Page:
Designation: F6C-4

Curtiss F6C-4

Curtiss F6C-4 Hawk

A picture of the Curtiss F6C-4 Hawk

The Curtiss F6C Hawk was an interwar Navy and Marine Corps single engine, single seat fighter based on the Army’s Curtiss P-6 Hawk. Like the P-6 the early versions of the F6C were powered by a Curtiss V-12 liquid cooled engine. The aircraft was armed with two .30 caliber machine guns and could carry a small bomb load. Due to the aircraft’s sturdy design and construction, the F6C became one of the Navy’s first aircraft capable of dive bombing at a steep angle.

A prototype of an updated version of the Hawk, designated F6C-4, was delivered to the Navy in 1927. The Navy had decided that air cooled radials were easier to maintain than liquid cooled inline engines while at sea, so the F6C-4 was designed and built with a Pratt & Whitney R-1340. The Navy ordered thirty-one F6C-4s and assigned them to Fighter Squadron 2 (VF-2B) aboard the USS Lexington. The Navy retired them from front line service in 1930, though the Marine Corps continued to use them until late 1932. Most of the Marine F6C-4s were assigned to Marine Fighter Squadron 10 (VF-10M) at Naval Air Station San Diego.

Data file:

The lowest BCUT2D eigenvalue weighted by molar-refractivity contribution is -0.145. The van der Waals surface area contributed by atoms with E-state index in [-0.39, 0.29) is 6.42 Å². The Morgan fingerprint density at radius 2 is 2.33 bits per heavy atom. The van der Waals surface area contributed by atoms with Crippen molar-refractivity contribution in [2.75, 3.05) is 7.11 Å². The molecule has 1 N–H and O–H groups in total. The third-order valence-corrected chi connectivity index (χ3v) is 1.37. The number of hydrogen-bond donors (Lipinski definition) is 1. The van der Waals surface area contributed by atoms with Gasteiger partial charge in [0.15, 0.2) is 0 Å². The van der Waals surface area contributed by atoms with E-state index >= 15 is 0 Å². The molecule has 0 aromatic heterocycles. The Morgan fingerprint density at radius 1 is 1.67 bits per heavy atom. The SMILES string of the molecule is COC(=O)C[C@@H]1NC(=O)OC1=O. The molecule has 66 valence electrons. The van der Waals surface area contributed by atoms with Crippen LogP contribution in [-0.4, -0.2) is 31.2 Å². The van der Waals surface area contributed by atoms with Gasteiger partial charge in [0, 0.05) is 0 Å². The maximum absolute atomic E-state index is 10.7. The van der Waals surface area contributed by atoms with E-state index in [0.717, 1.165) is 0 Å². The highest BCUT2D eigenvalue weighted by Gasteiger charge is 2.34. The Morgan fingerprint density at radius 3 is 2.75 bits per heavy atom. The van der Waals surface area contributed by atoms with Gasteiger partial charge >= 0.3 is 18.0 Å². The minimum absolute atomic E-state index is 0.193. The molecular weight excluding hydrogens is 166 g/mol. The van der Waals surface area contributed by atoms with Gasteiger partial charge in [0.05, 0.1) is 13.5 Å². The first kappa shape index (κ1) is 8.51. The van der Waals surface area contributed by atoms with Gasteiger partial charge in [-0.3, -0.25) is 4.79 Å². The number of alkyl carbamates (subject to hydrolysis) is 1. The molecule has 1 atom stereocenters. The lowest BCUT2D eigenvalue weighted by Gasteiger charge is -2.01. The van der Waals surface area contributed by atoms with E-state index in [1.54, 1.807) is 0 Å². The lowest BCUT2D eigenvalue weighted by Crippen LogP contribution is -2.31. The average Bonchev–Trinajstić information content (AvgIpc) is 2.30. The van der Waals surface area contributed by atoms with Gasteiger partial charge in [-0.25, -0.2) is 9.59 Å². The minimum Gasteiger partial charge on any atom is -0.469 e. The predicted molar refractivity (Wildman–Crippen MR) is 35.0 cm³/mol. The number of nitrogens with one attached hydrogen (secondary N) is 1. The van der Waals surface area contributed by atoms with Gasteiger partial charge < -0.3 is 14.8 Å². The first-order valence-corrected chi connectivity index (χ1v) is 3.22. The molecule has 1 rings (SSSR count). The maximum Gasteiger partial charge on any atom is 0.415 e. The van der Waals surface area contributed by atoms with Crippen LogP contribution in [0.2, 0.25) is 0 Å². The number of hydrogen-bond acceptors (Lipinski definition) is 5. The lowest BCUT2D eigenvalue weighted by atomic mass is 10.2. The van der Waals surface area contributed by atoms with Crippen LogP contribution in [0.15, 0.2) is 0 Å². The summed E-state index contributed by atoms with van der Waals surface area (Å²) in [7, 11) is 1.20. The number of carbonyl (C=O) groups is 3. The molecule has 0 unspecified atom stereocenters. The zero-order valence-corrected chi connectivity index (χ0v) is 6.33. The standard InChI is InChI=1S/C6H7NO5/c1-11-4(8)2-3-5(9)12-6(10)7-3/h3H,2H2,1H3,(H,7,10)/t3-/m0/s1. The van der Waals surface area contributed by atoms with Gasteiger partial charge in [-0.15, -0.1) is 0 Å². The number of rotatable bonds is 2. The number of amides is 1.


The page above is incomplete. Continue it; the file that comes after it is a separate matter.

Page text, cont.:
On loan from the National Museum of the Marine Corps.

Wingspan 37 ft 6 in.

Wingspan

Length 22 ft 6 in.

Length

Height 10 ft 11 in.

Height

Weight 2,785 pounds (loaded)

Weight

Max. Speed 155 MPH

Maximum Speed

Service Ceiling 22,900 ft

Service Ceiling

Range 360 miles

Range

Engines One Pratt & Whitney R-1340 radial, 410 horsepower

Engine

Crew 1

Crew


Manufacturer
Curtiss Aircraft Company

Markings
Marine Fighter Squadron 10 (VF-10M), Naval Air Station San Diego, 1931

Designation
F6C-4

Serial Number
A-7404

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